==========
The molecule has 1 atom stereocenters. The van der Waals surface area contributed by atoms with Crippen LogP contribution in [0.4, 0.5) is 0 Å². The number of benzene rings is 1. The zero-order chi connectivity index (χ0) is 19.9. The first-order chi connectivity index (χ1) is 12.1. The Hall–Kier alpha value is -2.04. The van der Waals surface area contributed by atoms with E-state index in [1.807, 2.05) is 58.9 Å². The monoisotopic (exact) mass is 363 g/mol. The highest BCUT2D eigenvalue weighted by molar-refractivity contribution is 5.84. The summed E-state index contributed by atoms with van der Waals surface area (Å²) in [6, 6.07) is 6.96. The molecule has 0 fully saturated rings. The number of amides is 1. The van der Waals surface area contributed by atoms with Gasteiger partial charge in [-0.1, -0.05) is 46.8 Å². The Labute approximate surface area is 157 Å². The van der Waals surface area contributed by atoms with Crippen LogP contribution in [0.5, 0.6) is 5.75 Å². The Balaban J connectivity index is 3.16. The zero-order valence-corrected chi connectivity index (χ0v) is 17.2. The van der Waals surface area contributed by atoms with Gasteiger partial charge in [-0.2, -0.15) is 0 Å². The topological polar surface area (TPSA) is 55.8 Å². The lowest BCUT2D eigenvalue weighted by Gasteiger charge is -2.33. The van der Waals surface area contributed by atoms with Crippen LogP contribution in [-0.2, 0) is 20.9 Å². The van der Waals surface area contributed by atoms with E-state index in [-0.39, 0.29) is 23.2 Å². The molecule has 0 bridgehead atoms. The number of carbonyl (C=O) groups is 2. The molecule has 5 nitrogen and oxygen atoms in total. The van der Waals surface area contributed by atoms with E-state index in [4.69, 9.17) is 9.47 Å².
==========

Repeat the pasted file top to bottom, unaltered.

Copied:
The molecule has 1 atom stereocenters. The van der Waals surface area contributed by atoms with Crippen LogP contribution in [0.4, 0.5) is 0 Å². The number of benzene rings is 1. The zero-order chi connectivity index (χ0) is 19.9. The first-order chi connectivity index (χ1) is 12.1. The Hall–Kier alpha value is -2.04. The van der Waals surface area contributed by atoms with E-state index in [1.807, 2.05) is 58.9 Å². The monoisotopic (exact) mass is 363 g/mol. The highest BCUT2D eigenvalue weighted by molar-refractivity contribution is 5.84. The summed E-state index contributed by atoms with van der Waals surface area (Å²) in [6, 6.07) is 6.96. The molecule has 0 fully saturated rings. The number of amides is 1. The van der Waals surface area contributed by atoms with Gasteiger partial charge in [-0.1, -0.05) is 46.8 Å². The Labute approximate surface area is 157 Å². The van der Waals surface area contributed by atoms with Crippen LogP contribution in [0.5, 0.6) is 5.75 Å². The Balaban J connectivity index is 3.16. The zero-order valence-corrected chi connectivity index (χ0v) is 17.2. The van der Waals surface area contributed by atoms with Gasteiger partial charge in [-0.2, -0.15) is 0 Å². The topological polar surface area (TPSA) is 55.8 Å². The lowest BCUT2D eigenvalue weighted by Gasteiger charge is -2.33. The van der Waals surface area contributed by atoms with Crippen LogP contribution in [-0.2, 0) is 20.9 Å². The van der Waals surface area contributed by atoms with E-state index in [-0.39, 0.29) is 23.2 Å². The molecule has 0 bridgehead atoms. The number of carbonyl (C=O) groups is 2. The molecule has 5 nitrogen and oxygen atoms in total. The van der Waals surface area contributed by atoms with E-state index in [4.69, 9.17) is 9.47 Å².